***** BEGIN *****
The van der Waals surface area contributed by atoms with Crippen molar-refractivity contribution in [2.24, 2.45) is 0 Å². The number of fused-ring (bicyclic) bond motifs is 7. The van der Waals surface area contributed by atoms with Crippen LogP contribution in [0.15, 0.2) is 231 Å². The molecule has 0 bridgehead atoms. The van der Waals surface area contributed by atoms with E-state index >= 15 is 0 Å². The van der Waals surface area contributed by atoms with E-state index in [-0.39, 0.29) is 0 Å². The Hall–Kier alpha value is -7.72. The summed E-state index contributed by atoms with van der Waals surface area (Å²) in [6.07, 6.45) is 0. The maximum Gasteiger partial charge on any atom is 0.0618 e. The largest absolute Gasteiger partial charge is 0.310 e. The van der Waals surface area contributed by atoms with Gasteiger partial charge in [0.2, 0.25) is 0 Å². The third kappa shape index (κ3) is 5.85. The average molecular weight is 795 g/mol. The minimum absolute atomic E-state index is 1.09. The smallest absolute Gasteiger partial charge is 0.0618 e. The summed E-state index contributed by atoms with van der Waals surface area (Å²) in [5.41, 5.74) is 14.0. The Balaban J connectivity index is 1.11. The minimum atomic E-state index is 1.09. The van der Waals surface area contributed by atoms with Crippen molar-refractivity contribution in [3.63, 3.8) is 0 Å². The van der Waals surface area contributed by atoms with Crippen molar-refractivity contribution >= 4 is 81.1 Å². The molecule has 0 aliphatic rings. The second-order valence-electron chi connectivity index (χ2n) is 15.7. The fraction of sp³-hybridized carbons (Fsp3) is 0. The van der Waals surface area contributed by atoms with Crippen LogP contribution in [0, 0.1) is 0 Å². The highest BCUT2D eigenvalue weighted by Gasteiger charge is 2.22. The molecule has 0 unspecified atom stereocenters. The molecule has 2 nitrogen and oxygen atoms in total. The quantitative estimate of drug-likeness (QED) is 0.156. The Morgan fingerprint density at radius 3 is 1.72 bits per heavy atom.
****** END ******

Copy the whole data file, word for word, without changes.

The van der Waals surface area contributed by atoms with Crippen molar-refractivity contribution in [2.24, 2.45) is 0 Å². The number of fused-ring (bicyclic) bond motifs is 7. The van der Waals surface area contributed by atoms with Crippen LogP contribution in [0.15, 0.2) is 231 Å². The molecule has 0 bridgehead atoms. The van der Waals surface area contributed by atoms with E-state index >= 15 is 0 Å². The van der Waals surface area contributed by atoms with E-state index in [-0.39, 0.29) is 0 Å². The Hall–Kier alpha value is -7.72. The summed E-state index contributed by atoms with van der Waals surface area (Å²) in [6.07, 6.45) is 0. The maximum Gasteiger partial charge on any atom is 0.0618 e. The largest absolute Gasteiger partial charge is 0.310 e. The van der Waals surface area contributed by atoms with Gasteiger partial charge in [0.2, 0.25) is 0 Å². The third kappa shape index (κ3) is 5.85. The average molecular weight is 795 g/mol. The minimum absolute atomic E-state index is 1.09. The smallest absolute Gasteiger partial charge is 0.0618 e. The summed E-state index contributed by atoms with van der Waals surface area (Å²) in [5.41, 5.74) is 14.0. The Balaban J connectivity index is 1.11. The minimum atomic E-state index is 1.09. The van der Waals surface area contributed by atoms with Crippen molar-refractivity contribution in [3.63, 3.8) is 0 Å². The van der Waals surface area contributed by atoms with Crippen molar-refractivity contribution >= 4 is 81.1 Å². The molecule has 0 aliphatic rings. The second-order valence-electron chi connectivity index (χ2n) is 15.7. The fraction of sp³-hybridized carbons (Fsp3) is 0. The van der Waals surface area contributed by atoms with Crippen LogP contribution in [0, 0.1) is 0 Å². The highest BCUT2D eigenvalue weighted by Gasteiger charge is 2.22. The molecule has 0 unspecified atom stereocenters. The molecule has 2 nitrogen and oxygen atoms in total. The quantitative estimate of drug-likeness (QED) is 0.156. The Morgan fingerprint density at radius 3 is 1.72 bits per heavy atom.